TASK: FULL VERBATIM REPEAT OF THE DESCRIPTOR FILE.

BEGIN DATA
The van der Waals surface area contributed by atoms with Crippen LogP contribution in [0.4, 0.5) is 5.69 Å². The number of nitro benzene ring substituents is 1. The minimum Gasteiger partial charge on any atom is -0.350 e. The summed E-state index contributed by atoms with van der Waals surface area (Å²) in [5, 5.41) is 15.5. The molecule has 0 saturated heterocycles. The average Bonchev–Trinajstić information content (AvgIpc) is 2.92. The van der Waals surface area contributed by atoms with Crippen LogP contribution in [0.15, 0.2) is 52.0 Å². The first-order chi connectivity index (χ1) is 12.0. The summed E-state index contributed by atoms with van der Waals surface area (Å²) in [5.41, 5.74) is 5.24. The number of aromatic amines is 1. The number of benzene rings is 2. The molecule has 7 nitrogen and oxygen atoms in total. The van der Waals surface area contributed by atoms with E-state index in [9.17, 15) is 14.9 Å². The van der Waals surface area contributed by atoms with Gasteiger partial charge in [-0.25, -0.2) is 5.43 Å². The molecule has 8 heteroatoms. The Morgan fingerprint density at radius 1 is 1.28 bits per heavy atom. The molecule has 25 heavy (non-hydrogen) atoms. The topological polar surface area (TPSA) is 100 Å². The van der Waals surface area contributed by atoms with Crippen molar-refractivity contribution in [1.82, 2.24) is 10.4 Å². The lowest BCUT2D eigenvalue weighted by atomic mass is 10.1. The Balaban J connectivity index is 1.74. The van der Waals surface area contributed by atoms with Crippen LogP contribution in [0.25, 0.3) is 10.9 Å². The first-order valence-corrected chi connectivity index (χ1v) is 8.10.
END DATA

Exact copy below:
The van der Waals surface area contributed by atoms with Crippen LogP contribution in [0.4, 0.5) is 5.69 Å². The number of nitro benzene ring substituents is 1. The minimum Gasteiger partial charge on any atom is -0.350 e. The summed E-state index contributed by atoms with van der Waals surface area (Å²) in [5, 5.41) is 15.5. The molecule has 0 saturated heterocycles. The average Bonchev–Trinajstić information content (AvgIpc) is 2.92. The van der Waals surface area contributed by atoms with Crippen LogP contribution in [0.15, 0.2) is 52.0 Å². The first-order chi connectivity index (χ1) is 12.0. The summed E-state index contributed by atoms with van der Waals surface area (Å²) in [5.41, 5.74) is 5.24. The number of aromatic amines is 1. The number of benzene rings is 2. The molecule has 7 nitrogen and oxygen atoms in total. The van der Waals surface area contributed by atoms with E-state index in [9.17, 15) is 14.9 Å². The van der Waals surface area contributed by atoms with Gasteiger partial charge in [-0.25, -0.2) is 5.43 Å². The molecule has 8 heteroatoms. The Morgan fingerprint density at radius 1 is 1.28 bits per heavy atom. The molecule has 25 heavy (non-hydrogen) atoms. The topological polar surface area (TPSA) is 100 Å². The van der Waals surface area contributed by atoms with Crippen molar-refractivity contribution in [1.82, 2.24) is 10.4 Å². The lowest BCUT2D eigenvalue weighted by atomic mass is 10.1. The Balaban J connectivity index is 1.74. The van der Waals surface area contributed by atoms with Crippen LogP contribution in [0.25, 0.3) is 10.9 Å². The first-order valence-corrected chi connectivity index (χ1v) is 8.10.